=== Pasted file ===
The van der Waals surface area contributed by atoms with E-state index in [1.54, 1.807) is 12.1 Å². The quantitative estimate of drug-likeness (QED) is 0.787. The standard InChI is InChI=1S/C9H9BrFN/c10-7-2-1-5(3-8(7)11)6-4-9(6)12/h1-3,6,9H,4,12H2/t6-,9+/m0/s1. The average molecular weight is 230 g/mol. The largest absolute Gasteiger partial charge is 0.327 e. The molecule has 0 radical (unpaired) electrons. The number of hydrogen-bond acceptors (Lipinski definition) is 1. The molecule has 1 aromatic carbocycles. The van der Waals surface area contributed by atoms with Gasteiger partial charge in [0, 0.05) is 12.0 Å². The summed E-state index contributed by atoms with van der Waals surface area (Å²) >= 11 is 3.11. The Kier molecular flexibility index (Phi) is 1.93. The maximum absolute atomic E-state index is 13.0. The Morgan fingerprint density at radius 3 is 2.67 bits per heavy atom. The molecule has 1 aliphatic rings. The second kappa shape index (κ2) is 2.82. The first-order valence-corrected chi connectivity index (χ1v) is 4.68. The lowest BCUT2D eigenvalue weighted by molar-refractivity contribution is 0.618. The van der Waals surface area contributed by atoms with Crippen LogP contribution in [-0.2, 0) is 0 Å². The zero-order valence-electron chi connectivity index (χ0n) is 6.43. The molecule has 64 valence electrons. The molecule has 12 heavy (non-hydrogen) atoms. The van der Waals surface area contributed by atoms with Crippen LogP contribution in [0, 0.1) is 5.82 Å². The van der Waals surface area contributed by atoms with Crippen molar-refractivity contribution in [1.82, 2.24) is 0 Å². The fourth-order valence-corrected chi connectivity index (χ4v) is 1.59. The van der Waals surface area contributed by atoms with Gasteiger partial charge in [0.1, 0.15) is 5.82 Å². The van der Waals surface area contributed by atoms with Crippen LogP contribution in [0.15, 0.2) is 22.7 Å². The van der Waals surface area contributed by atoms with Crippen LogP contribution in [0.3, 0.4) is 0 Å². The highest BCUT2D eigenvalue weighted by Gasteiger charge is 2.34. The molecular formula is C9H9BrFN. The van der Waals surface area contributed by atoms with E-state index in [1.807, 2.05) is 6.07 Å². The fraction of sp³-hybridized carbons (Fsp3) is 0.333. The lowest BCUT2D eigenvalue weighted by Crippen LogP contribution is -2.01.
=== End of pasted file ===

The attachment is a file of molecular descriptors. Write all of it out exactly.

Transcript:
The van der Waals surface area contributed by atoms with E-state index in [1.54, 1.807) is 12.1 Å². The quantitative estimate of drug-likeness (QED) is 0.787. The standard InChI is InChI=1S/C9H9BrFN/c10-7-2-1-5(3-8(7)11)6-4-9(6)12/h1-3,6,9H,4,12H2/t6-,9+/m0/s1. The average molecular weight is 230 g/mol. The largest absolute Gasteiger partial charge is 0.327 e. The molecule has 0 radical (unpaired) electrons. The number of hydrogen-bond acceptors (Lipinski definition) is 1. The molecule has 1 aromatic carbocycles. The van der Waals surface area contributed by atoms with Gasteiger partial charge in [0, 0.05) is 12.0 Å². The summed E-state index contributed by atoms with van der Waals surface area (Å²) >= 11 is 3.11. The Kier molecular flexibility index (Phi) is 1.93. The maximum absolute atomic E-state index is 13.0. The Morgan fingerprint density at radius 3 is 2.67 bits per heavy atom. The molecule has 1 aliphatic rings. The second kappa shape index (κ2) is 2.82. The first-order valence-corrected chi connectivity index (χ1v) is 4.68. The lowest BCUT2D eigenvalue weighted by molar-refractivity contribution is 0.618. The van der Waals surface area contributed by atoms with Crippen LogP contribution in [-0.2, 0) is 0 Å². The zero-order valence-electron chi connectivity index (χ0n) is 6.43. The molecule has 64 valence electrons. The molecule has 12 heavy (non-hydrogen) atoms. The van der Waals surface area contributed by atoms with Crippen LogP contribution in [0, 0.1) is 5.82 Å². The van der Waals surface area contributed by atoms with Crippen molar-refractivity contribution in [1.82, 2.24) is 0 Å². The fourth-order valence-corrected chi connectivity index (χ4v) is 1.59. The van der Waals surface area contributed by atoms with Gasteiger partial charge in [0.1, 0.15) is 5.82 Å². The van der Waals surface area contributed by atoms with Crippen LogP contribution in [0.15, 0.2) is 22.7 Å². The van der Waals surface area contributed by atoms with Crippen LogP contribution in [0.3, 0.4) is 0 Å². The highest BCUT2D eigenvalue weighted by Gasteiger charge is 2.34. The molecular formula is C9H9BrFN. The van der Waals surface area contributed by atoms with E-state index in [1.807, 2.05) is 6.07 Å². The fraction of sp³-hybridized carbons (Fsp3) is 0.333. The lowest BCUT2D eigenvalue weighted by Crippen LogP contribution is -2.01.